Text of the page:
ackNow I could go across and up the street a bit and hit Wholefoods, which is a whole different world. Nestled right at Legacy place, the high-end shopping mall in town,  I feel like I have to put on my yoga pants and carry trendy canvas bags to into the store.  I would also have to take out a mortgage to shop there, the fruits and veggies look pretty perfect but the prices are often double of what they are at Star.  The other thing is that I notice that customers strike a certain pose of celebrity hiding from the press with their baseball caps and bug eyed sunglasses and the staff (vs. regular employees) are not very friendly.  It is like I am at the wrong club and everybody in the store knows it. This is a nouveau riche market, a poser wanna be nouveau riche market, where going green is not really understood, but it is a trend so therefore watch me shop organic with my Gucci bag.  There are Teslas and Mercedes SUVs and Lincoln Navigators and if there is a bumper sticker, it is an  ACK .  Too self-absorbed to even vote and if they did, it would be for whoever is most popular in the Wall Street Journal’s Weekend editorial.  Not that they actually read the editorial, but that they can spot the name on the headline from across the shopping isle.

Now I am being a bit cheeky with my descriptions of the various markets around town. My sharpness is showing in that I am making generalizations about the people that shop at different stores and that somehow the store I choose, and the the people that go there are, better than the others.   I am challanging the elite while being elite in my own thinking.

I think that human nature tends to have us group in like styled tribes,  we stick together with those that are most like us because it makes us feel like we belong.  I belong in a group of mixed marbles, some broken and cracked, some perfect pinkies or yellowed Tiger eyes. Most of the marbles are scratched up a bit.  But,  I grew up going to the market with my mum who still goes to Roach Bros. in her Volvo wagon * I traveled up to Roche Bros. the other day because they have loose leaf tea and Star only has bagged tea. Very elite of me.

However,  I thought about why I now go to a different market and I think it because I have learned that I feel better in my group of mixed marbles then in the tribe I grew up in.

Where do you go to market?  Do you pick the place due to style or location?  Do you feel apart of when you go or out of your element?  Funny how something so simple as a market can be a statement of who we see ourselves to be.

*Mum is not voting for Trump.  She vigorously defended her market choice and has said in the past that it was easier to get to when she was teaching in Westwood, she knew many of the students that bagged groceries there and she is a creature of habit.  Why change now?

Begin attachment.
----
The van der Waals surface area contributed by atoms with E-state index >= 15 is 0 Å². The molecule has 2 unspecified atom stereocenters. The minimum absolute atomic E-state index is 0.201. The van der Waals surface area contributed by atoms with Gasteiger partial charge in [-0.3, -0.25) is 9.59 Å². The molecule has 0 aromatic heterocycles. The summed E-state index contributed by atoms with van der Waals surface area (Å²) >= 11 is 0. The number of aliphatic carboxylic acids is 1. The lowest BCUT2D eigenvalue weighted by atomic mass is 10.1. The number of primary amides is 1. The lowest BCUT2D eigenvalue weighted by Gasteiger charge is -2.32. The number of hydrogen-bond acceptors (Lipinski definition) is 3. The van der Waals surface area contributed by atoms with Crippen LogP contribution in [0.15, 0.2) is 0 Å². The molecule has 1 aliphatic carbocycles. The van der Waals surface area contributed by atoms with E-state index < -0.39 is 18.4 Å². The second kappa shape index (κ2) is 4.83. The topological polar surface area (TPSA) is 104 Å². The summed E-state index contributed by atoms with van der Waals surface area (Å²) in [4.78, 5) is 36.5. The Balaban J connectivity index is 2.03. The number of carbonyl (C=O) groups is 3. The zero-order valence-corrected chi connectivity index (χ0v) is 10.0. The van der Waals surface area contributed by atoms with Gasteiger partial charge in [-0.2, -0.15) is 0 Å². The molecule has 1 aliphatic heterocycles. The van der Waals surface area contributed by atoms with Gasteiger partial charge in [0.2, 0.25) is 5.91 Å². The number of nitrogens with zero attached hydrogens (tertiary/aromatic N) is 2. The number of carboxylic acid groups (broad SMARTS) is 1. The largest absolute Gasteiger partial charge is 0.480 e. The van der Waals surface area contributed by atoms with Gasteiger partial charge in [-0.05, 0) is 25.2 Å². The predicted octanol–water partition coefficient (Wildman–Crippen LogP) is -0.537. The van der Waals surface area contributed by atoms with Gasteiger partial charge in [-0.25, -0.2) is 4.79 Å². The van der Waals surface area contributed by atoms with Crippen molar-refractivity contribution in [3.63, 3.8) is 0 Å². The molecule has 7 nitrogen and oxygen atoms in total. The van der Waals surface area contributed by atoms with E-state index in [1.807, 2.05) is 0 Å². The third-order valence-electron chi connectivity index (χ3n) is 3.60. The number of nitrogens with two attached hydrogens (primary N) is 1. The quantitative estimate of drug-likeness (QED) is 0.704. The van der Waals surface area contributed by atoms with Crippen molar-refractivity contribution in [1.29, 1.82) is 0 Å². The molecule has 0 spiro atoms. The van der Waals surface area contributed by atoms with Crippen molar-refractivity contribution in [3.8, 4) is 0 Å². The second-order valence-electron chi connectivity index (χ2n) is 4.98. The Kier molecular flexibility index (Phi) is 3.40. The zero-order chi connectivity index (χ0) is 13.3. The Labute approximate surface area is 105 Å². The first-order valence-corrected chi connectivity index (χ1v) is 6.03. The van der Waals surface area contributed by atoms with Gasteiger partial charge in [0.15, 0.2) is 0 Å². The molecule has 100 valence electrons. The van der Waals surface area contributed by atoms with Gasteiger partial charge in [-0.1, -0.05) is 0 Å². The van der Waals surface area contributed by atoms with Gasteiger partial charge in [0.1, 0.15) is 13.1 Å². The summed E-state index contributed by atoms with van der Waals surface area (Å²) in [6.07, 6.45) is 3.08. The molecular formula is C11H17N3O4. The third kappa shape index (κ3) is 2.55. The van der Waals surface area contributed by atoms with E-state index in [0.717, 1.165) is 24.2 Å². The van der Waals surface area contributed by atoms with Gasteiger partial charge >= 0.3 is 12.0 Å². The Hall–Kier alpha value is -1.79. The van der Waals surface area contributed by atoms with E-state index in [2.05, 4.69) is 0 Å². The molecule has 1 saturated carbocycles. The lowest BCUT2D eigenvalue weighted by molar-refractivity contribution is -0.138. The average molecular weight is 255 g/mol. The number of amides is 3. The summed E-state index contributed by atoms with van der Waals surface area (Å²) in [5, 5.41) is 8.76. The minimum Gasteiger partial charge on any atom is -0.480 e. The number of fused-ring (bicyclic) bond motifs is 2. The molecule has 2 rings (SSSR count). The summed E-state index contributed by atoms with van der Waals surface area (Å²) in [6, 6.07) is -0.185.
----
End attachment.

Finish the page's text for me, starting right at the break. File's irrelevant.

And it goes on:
Inaugural launch of the River Rat Gang

As expected; I mustered, got up, got dressed, and walked out the door.  Down the street and to the church. The sermon started out with a congratulations that we had come to church on such a beautiful day.  A recognition that we could all be home reading the Sunday paper, getting ahead of the neighbors with yard work or taking the day to be outside, but we didn’t. We came to church. Which according to the priest, was the correct decision.  Why?  Because God graces us with the holy spirit when we worship Him.

Now theologically I am not so sure I stand on the same page, however the priest’s next few lines addressed that too.  Roughly paraphrasing he said, “Now people who are intellectual, well read, analytical have a difficult time with this.” He nailed it. ” People like me who need the grace will take it.”  Boom, shut it down.

I over think, almost everything, I am pretty sure.  Wait, let me think about that.  Yup, I think I over think. I am such an alcoholic.  My silly little dyslexic, addicted brain likes to go to the default of over thinking almost everything.  However I am learning how to let that all go.

Best thing to do on a hugely nice day is to kayak.  Get outside and out of my head. Phone rings and it is a peep from the program.  “What are you doing today?” they asked.

“Going kayaking” I say.

” I wanna go too” ……well now I am in a jam, I have two boats, two paddles and two life jackets.

“Ok, well have you ever kayaked? ”  Total stall.

“No, but I have canoed”   I am thinking, not the same thing.  This is the Charles river, dirty and spring level high, someone new in a boat could get into trouble.  Plus I am still grumpy and not wanting to give a lesson.

“Well the river is high and I haven’t checked it out yet” truth ” So not today but maybe later in the spring when the water warms up.

“OK… well, have a good time. ”

So I got one of the boats ready and not having roof racks that fit my leased car and not wanting to scratch the top of the car trying to get the boat on top, I decide to put the boat in the car and tie it down.  It almost fits the full way in, then I give it another slight push and crack the inside of the windshield.   It splinters out like a spiderweb the size of a dinner plate.